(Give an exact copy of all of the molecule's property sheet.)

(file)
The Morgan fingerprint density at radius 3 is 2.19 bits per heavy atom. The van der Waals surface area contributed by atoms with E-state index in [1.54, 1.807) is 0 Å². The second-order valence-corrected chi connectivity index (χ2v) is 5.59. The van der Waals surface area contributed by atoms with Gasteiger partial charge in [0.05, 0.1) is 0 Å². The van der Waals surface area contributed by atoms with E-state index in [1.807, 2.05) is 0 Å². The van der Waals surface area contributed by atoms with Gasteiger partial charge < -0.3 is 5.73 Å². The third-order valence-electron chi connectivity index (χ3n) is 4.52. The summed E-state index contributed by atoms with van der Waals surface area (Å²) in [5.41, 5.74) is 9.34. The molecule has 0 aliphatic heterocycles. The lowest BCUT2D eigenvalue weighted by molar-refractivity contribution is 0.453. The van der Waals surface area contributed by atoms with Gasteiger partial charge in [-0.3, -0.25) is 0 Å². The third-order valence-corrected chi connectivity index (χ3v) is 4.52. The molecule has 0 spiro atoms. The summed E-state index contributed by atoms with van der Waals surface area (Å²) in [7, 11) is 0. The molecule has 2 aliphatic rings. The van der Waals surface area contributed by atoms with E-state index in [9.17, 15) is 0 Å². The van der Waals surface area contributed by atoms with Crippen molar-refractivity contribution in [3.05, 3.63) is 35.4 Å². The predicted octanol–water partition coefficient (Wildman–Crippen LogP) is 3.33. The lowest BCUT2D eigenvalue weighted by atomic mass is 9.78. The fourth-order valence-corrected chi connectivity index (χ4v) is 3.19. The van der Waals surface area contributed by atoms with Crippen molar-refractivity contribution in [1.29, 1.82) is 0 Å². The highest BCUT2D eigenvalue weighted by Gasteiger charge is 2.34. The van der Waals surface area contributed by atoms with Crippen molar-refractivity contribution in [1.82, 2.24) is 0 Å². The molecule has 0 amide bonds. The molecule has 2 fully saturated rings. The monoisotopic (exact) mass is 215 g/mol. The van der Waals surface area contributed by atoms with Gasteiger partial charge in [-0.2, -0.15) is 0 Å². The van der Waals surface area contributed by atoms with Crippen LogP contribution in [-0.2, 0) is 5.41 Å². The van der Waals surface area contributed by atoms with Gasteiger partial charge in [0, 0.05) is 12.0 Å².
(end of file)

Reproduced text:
The Morgan fingerprint density at radius 3 is 2.19 bits per heavy atom. The van der Waals surface area contributed by atoms with E-state index in [1.54, 1.807) is 0 Å². The second-order valence-corrected chi connectivity index (χ2v) is 5.59. The van der Waals surface area contributed by atoms with Gasteiger partial charge in [0.05, 0.1) is 0 Å². The van der Waals surface area contributed by atoms with E-state index in [1.807, 2.05) is 0 Å². The van der Waals surface area contributed by atoms with Gasteiger partial charge < -0.3 is 5.73 Å². The third-order valence-electron chi connectivity index (χ3n) is 4.52. The summed E-state index contributed by atoms with van der Waals surface area (Å²) in [5.41, 5.74) is 9.34. The molecule has 0 aliphatic heterocycles. The lowest BCUT2D eigenvalue weighted by molar-refractivity contribution is 0.453. The van der Waals surface area contributed by atoms with Gasteiger partial charge in [-0.3, -0.25) is 0 Å². The third-order valence-corrected chi connectivity index (χ3v) is 4.52. The molecule has 0 spiro atoms. The summed E-state index contributed by atoms with van der Waals surface area (Å²) in [7, 11) is 0. The molecule has 2 aliphatic rings. The van der Waals surface area contributed by atoms with E-state index in [9.17, 15) is 0 Å². The van der Waals surface area contributed by atoms with Crippen molar-refractivity contribution in [3.05, 3.63) is 35.4 Å². The predicted octanol–water partition coefficient (Wildman–Crippen LogP) is 3.33. The lowest BCUT2D eigenvalue weighted by atomic mass is 9.78. The fourth-order valence-corrected chi connectivity index (χ4v) is 3.19. The van der Waals surface area contributed by atoms with Crippen molar-refractivity contribution in [1.29, 1.82) is 0 Å². The highest BCUT2D eigenvalue weighted by Gasteiger charge is 2.34. The van der Waals surface area contributed by atoms with Crippen molar-refractivity contribution in [1.82, 2.24) is 0 Å². The molecule has 0 amide bonds. The molecule has 2 fully saturated rings. The monoisotopic (exact) mass is 215 g/mol. The van der Waals surface area contributed by atoms with Gasteiger partial charge in [-0.2, -0.15) is 0 Å². The van der Waals surface area contributed by atoms with Crippen LogP contribution in [-0.2, 0) is 5.41 Å². The van der Waals surface area contributed by atoms with Gasteiger partial charge in [0, 0.05) is 12.0 Å².